Darjeeling black tea is also well-known as the “Champagne” of teas because of its crisp and light muscatel flavor. Darjeeling black tea comes from the Darjeeling region of West Bengal, India, where the conditions are ideal for growing and producing tea. Although Darjeeling black teas are normally categorized as a black tea, the majority of Darjeeling teas are less that 90% oxidized, so they are much more like a dark Oolong than an actual black tea.
Unlike other Indian teas such as Assam teas, the Darjeeling teas produced in India are grown from the small-leaved variety of the Chinese tea tree instead of the more common Assam tea tree. As mentioned above, Darjeeling tea is known as a black tea, and most people associate Darjeeling teas with being a black tea. However, India is now producing Oolong and Green versions of Darjeeling teas, and some estates are even producing quite rare white Darjeeling teas.
Darjeeling teas in India began being grown and produced during 1841 by one Dr. Campbell who was a civil surgeon in the Indian Medical Service. When he was transferred to the Darjeeling region in 1839 he began to experiment with planting tea trees from China in Indian soil which continued through the 1840s. Commercial production of Darjeeling teas did not begin until the 1850s.
Now that Darjeeling teas are widely available throughout the world, you must be careful to purchase true Darjeeling teas, not other teas or blended teas marketed as Darjeeling tea. The amount of Darjeeling tea sold across the world each year is approximately 40,000 tonnes, and the annual production of Darjeeling is only approximately 10,000 tonnes, so to ensure that true Darjeeling teas were authentic, the Tea Board of India now marks true Darjeeling teas with a certification mark and their Darjeeling tea logo. Much like Champagne in France, Darjeeling tea cannot be grown or manufactured anywhere else in the world besides the Darjeeling region of India.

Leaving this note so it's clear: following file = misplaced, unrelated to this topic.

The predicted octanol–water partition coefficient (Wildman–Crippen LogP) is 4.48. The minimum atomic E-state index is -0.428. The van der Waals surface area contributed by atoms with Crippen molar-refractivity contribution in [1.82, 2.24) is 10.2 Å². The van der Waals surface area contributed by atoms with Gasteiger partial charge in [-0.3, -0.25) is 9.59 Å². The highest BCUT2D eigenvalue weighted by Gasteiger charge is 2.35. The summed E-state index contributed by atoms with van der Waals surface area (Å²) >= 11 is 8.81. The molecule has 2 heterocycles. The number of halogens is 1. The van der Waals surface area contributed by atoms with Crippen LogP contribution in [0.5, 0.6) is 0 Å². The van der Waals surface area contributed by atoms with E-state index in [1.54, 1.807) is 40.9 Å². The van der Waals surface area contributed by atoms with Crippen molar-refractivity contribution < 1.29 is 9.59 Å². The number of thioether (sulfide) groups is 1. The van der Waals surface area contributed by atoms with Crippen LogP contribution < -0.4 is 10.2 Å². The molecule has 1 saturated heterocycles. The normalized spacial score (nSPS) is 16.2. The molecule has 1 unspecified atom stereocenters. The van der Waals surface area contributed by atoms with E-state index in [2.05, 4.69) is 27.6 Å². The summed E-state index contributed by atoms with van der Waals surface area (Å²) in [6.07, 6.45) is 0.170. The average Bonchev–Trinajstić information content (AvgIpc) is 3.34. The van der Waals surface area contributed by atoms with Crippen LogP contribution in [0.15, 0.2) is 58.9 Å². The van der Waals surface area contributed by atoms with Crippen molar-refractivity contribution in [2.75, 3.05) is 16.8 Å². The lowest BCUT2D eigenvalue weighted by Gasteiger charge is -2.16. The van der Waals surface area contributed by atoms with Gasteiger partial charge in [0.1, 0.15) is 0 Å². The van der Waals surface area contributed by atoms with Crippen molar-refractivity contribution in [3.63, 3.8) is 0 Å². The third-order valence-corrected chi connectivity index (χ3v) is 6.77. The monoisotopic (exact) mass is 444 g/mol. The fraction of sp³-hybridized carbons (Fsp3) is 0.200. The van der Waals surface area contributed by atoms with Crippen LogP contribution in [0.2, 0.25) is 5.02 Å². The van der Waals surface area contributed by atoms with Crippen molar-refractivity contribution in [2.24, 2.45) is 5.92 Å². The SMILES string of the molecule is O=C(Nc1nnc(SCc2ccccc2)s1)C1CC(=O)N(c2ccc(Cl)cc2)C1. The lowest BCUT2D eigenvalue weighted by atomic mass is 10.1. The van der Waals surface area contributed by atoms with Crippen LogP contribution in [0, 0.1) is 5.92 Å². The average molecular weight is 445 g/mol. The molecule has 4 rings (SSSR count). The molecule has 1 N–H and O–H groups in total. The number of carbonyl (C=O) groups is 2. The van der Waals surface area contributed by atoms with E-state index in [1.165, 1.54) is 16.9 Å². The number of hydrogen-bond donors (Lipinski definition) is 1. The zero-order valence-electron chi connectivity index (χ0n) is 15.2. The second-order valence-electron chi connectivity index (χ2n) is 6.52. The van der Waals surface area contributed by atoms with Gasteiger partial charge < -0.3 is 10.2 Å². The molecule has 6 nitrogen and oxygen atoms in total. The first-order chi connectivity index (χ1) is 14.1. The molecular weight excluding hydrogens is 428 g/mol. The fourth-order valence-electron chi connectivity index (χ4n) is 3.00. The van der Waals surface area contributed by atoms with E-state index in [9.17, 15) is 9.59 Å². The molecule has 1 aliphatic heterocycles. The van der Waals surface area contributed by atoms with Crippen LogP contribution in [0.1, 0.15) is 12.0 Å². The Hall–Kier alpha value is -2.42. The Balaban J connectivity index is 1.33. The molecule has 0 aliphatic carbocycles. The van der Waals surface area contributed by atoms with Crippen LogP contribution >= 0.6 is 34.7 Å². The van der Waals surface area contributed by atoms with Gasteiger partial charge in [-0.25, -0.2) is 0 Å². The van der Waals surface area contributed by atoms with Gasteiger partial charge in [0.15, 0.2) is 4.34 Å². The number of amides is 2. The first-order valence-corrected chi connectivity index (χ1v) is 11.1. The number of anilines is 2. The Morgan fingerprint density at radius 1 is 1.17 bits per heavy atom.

Darjeeling black tea has many different varieties and classifications. There are two main “flushes”, or plucking times during the year which produce different flavors and aromas to the Darjeeling black tea itself. The first flush occurs early in the year, generally in March following the spring rains. First Flush Darjeeling teas are the most highly sought after and have a very gentle light color and aroma, that is crisp, refreshing and has a distinct muscatel flavor. The second flush is harvested in June and has a much deeper, richer and mellow flavor with a hint of smokiness to the background, this is also a highly sought after tea as the flavor is very smooth with very little astringency.
There are also three other “flushes”, the “in-between” flush is harvested between the first and second flush harvests. The monsoon or rains flush tea is harvested in the monsoon (rainy) season, directly after the second flush has been harvested. The in-between flush is less withered and oxidized so it is usually the cheapest of the Darjeeling teas and it is rarely exported except for its common use in Masala Chai teas. The autumnal flush is the last flush of the season and it is harvested late in autumn, with a slightly less delicate flavor, that has a smooth full body and deep richly colored liquor.
Along with Darjeeling flushes, they also grade Darjeeling black teas by size and quality. These grades fall into four basic groups: whole leaf which is premium Darjeeling tea, broken leaf, fannings and dust. However you will find that in those four groups there are many different designations for Darjeeling tea, including the following grades:
Whole Leaf Grades of Darjeeling Black Tea
- SFTGFOP: Super Fine Tippy Golden Flowery Orange Pekoe indicates that it contains many tips and are long and wiry in appearance. The liquors are lighter in color.
- FTGFOP: Fine Tippy Golden Flowery Orange Pekoe.
- TGFOP: Tippy Golden Flowery Orange Pekoe
Broken Leaf Grades of Darjeeling Black Tea
- FTGBOP: Fine Tippy Golden Broken Orange Pekoe.
- TGBOP: Tippy Golden Broken Orange Pekoe.
- FBOP: Flowery Broken Orange Pekoe.
- BOP: Broken Orange Pekoe.
Fanning Leaf Grades of Darjeeling Black Tea
- GFOF: Golden Flowery Orange Fannings.
- GOF: Golden Orange Fannings.
Finally the lowest grade of Darjeeling black teas is called “dust” and is very fine fragments of tea leaves and stems. Try to stay away from the dust or fannings grades of Darjeeling black tea to ensure the best quality of your Darjeeling black tea.
People who enjoy Darjeeling tea may also enjoy drinking Teavivre's carefully selected Black Teas including our highly recommended Bailin Gongfu Black Tea, Yun Nan Dian Hong Black Tea – Golden Tip, Premium Keemun Hao Ya Black Tea.